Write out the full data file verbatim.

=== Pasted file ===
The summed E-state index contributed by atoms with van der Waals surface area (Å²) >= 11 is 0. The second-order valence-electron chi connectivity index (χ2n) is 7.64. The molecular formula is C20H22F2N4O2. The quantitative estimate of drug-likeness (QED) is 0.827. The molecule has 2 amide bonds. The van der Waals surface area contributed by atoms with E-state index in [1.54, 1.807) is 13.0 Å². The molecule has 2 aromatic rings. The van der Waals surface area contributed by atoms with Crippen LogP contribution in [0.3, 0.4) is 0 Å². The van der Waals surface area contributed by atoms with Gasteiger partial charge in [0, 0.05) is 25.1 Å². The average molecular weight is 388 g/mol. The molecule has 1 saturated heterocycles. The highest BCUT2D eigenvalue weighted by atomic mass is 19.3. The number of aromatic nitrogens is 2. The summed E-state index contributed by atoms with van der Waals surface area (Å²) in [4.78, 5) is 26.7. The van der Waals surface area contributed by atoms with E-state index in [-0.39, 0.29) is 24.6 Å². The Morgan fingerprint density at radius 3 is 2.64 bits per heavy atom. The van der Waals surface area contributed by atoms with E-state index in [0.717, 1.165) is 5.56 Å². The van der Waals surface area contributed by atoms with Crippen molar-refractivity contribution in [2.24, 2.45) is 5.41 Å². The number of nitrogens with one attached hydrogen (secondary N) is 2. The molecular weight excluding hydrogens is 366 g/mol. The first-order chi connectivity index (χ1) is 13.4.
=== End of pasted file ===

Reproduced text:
The summed E-state index contributed by atoms with van der Waals surface area (Å²) >= 11 is 0. The second-order valence-electron chi connectivity index (χ2n) is 7.64. The molecular formula is C20H22F2N4O2. The quantitative estimate of drug-likeness (QED) is 0.827. The molecule has 2 amide bonds. The van der Waals surface area contributed by atoms with E-state index in [1.54, 1.807) is 13.0 Å². The molecule has 2 aromatic rings. The van der Waals surface area contributed by atoms with Crippen LogP contribution in [0.3, 0.4) is 0 Å². The van der Waals surface area contributed by atoms with Gasteiger partial charge in [0, 0.05) is 25.1 Å². The average molecular weight is 388 g/mol. The molecule has 1 saturated heterocycles. The highest BCUT2D eigenvalue weighted by atomic mass is 19.3. The number of aromatic nitrogens is 2. The summed E-state index contributed by atoms with van der Waals surface area (Å²) in [4.78, 5) is 26.7. The van der Waals surface area contributed by atoms with E-state index in [-0.39, 0.29) is 24.6 Å². The Morgan fingerprint density at radius 3 is 2.64 bits per heavy atom. The van der Waals surface area contributed by atoms with E-state index in [0.717, 1.165) is 5.56 Å². The van der Waals surface area contributed by atoms with Crippen molar-refractivity contribution in [2.24, 2.45) is 5.41 Å². The number of nitrogens with one attached hydrogen (secondary N) is 2. The molecular weight excluding hydrogens is 366 g/mol. The first-order chi connectivity index (χ1) is 13.4.